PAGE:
Intake of dairy foods and oral health: review of epidemiological data

Amanda Rodrigues Amorim Adegboye, Mariana Tomaz, Charlote A Jeavons, Berit L Heitmann

Research output: Contribution to journalArticlepeer-review


Introduction – The relationship between diet and oral health is intriguing. Various components of milk have been suggested to be protective against oral health problems, although specific mechanisms linking dairy components to the pathogenesis of certain diseases are still unclear.

Purpose – To provide an overview of the associations between intake of milk and dairy products and dental plaque, periodontal disease and tooth loss, based on currently available literature. Method – We performed a review of relevant literature with critical appraisal of those human epidemiological studies evaluating the association between intake of milk or dairy products and periodontal disease, plaque score or tooth loss among adults and elderly.

Results – Nine studies were included in the review, eight of which were cross-sectional and only one applied a longitudinal design. None of the studies included institutionalised participants. Overall, reported studies suggested an inverse association between dairy intake and plaque score and periodontal disease. Results related to tooth loss were inclusive.

Conclusion – The methodological quality of reviewed studies was moderate to low with only one longitudinal design. Therefore, well-designed, confounding-controlled, longitudinal studies are warranted to be able to evaluate the potential protective effect of dairy intake on periodontal disease, dental plaque and tooth loss.

Oral health can be greatly enhanced by optimal daily oral hygiene and regular professional dental care. The role of diet, largely sugar consumption, on the development of dental plaque and its potential to increase dental disease has been known for some time, but original research of a good quality on this is surprisingly scarce. Many studies are decades old and would not meet modern criteria of quality or ethics. Therefore, an overview of current research into this area is needed to equip clinicians with the knowledge they need to inform and support their patients. This paper provides such data, mostly in relation to dairy products. Clinicians will be able to judge for themselves the quality of the evidence sourced and presented here and subsequently trust that the messages that they are passing on to patients are based on current, peer-reviewed, ethically sound research. Equally from the information provided here, clinical dental researchers will be able to identify promising areas for further much needed research into diet as a modifiable variable, using research methods not yet employed in this area, such as randomized controlled trials or longitudinal studies.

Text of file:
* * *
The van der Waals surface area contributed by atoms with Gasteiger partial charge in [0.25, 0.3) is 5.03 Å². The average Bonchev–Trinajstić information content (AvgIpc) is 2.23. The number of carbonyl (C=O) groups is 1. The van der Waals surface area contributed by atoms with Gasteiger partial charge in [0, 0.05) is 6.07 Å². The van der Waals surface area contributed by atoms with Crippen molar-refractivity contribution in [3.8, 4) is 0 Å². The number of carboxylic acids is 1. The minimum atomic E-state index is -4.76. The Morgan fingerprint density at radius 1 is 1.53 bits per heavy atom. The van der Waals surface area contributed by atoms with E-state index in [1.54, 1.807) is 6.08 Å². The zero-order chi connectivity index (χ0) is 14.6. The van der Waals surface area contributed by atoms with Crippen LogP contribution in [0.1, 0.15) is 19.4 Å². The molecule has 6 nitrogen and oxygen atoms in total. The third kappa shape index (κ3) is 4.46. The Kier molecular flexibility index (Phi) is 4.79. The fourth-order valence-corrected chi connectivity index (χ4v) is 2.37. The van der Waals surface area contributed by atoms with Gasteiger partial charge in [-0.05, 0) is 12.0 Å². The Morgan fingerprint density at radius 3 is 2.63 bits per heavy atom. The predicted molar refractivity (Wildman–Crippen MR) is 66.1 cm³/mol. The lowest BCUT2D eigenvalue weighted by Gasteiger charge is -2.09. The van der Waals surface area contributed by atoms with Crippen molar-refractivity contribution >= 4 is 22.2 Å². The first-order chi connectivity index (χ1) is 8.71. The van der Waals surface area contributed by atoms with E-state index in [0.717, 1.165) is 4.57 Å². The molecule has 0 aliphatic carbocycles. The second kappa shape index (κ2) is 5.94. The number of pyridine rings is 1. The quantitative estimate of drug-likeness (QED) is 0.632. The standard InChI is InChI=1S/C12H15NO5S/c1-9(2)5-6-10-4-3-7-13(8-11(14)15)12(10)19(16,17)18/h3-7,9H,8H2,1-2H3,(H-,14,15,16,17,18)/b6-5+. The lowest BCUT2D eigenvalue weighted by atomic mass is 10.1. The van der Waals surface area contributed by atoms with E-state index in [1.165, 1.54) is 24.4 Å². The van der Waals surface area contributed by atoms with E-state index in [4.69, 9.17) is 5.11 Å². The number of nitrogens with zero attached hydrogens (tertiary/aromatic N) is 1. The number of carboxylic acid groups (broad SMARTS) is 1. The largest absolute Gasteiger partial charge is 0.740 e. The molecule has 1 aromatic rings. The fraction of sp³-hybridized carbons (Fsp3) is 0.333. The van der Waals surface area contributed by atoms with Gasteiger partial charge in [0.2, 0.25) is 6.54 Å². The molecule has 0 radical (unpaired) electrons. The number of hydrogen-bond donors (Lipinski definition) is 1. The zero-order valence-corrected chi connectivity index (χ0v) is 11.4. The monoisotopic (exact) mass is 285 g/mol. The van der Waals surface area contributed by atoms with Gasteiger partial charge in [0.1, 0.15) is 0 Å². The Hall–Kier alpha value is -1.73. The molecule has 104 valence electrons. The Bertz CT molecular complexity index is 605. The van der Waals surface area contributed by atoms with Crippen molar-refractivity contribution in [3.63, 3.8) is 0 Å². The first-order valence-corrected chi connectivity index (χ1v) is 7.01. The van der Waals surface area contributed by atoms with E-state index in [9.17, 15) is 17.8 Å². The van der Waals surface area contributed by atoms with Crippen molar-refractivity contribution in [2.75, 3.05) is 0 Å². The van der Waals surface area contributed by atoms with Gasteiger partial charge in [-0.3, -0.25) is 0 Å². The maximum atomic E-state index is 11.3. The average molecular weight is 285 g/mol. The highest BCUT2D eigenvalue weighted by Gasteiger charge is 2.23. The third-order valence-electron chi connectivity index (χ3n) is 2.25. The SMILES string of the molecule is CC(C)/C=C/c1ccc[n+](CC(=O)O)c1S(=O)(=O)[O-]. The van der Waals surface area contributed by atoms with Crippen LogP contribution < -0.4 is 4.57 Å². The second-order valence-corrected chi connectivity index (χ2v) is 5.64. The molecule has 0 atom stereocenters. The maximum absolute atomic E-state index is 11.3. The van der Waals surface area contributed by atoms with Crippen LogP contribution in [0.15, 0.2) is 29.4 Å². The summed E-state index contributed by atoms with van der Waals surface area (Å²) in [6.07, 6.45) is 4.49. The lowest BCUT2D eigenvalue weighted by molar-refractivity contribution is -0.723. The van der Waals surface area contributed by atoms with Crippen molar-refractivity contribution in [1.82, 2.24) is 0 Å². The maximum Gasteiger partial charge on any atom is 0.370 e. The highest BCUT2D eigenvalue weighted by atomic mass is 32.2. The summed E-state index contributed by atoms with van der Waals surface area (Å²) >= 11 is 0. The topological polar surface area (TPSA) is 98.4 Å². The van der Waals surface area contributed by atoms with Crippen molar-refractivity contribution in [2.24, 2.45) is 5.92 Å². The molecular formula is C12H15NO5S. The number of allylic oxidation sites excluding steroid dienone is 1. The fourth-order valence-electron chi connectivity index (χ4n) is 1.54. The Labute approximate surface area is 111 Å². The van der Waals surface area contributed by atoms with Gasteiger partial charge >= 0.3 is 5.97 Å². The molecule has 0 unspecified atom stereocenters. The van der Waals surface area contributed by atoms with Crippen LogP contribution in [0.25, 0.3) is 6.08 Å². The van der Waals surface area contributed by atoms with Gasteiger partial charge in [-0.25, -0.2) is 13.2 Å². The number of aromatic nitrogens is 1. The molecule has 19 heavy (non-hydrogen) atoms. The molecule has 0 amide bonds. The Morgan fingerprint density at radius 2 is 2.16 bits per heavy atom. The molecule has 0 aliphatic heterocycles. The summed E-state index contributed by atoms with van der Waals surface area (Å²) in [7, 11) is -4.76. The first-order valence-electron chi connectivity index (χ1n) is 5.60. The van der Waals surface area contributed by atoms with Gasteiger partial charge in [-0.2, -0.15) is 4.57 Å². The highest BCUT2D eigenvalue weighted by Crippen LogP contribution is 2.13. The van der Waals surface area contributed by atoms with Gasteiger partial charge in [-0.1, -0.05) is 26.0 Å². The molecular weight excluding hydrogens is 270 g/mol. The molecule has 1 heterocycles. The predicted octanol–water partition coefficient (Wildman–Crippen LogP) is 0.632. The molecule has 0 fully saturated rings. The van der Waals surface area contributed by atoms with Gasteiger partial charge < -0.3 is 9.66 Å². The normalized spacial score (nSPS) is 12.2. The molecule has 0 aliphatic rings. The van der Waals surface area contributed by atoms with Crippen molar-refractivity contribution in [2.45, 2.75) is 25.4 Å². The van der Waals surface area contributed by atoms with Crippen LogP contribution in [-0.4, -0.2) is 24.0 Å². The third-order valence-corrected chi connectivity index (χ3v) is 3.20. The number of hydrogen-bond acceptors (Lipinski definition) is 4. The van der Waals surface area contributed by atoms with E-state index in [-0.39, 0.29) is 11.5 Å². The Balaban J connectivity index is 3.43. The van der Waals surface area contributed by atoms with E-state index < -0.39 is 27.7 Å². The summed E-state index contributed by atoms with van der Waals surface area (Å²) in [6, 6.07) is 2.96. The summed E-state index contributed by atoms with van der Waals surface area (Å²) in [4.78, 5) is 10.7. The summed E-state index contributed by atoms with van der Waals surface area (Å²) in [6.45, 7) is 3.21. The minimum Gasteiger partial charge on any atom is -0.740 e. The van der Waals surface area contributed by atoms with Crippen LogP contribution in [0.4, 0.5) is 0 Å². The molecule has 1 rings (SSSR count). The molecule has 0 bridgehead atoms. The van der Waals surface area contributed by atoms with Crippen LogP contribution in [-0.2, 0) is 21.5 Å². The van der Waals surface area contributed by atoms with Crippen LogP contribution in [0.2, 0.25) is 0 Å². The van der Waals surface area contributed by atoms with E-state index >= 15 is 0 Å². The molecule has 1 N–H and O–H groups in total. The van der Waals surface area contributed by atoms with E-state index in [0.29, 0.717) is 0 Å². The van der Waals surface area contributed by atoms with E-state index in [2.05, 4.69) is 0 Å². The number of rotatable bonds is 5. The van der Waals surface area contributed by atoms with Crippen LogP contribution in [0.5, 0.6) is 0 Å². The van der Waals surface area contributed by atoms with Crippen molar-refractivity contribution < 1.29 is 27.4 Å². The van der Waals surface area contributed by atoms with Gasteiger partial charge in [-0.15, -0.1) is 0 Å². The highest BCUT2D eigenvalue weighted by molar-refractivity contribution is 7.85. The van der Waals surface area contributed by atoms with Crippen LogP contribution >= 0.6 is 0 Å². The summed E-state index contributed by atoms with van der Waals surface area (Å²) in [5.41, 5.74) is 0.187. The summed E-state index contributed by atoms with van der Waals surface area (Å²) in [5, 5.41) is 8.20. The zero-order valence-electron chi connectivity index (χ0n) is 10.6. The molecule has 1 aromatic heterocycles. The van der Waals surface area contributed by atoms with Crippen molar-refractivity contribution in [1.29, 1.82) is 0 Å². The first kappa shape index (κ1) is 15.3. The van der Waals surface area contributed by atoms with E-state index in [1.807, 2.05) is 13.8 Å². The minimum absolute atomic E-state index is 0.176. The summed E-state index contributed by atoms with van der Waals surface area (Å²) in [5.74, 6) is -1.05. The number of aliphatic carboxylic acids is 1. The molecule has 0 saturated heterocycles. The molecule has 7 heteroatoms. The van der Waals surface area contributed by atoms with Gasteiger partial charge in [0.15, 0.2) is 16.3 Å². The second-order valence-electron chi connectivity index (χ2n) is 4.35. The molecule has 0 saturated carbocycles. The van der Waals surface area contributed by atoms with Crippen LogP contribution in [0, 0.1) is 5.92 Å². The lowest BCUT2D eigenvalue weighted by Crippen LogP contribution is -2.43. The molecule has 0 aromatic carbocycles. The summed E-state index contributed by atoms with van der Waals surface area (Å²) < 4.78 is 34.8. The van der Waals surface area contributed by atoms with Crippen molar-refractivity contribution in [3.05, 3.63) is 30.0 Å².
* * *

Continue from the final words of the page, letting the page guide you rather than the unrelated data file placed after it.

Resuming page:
Original languageEnglish
Pages (from-to)884-891
JournalTandlægebladet (Journal of the Danish Dental Association)
Issue number12
Publication statusPublished - 29 Apr 2017
Externally publishedYes


  • Dairy
  • Milk
  • oral health
  • diet
  • nutrition


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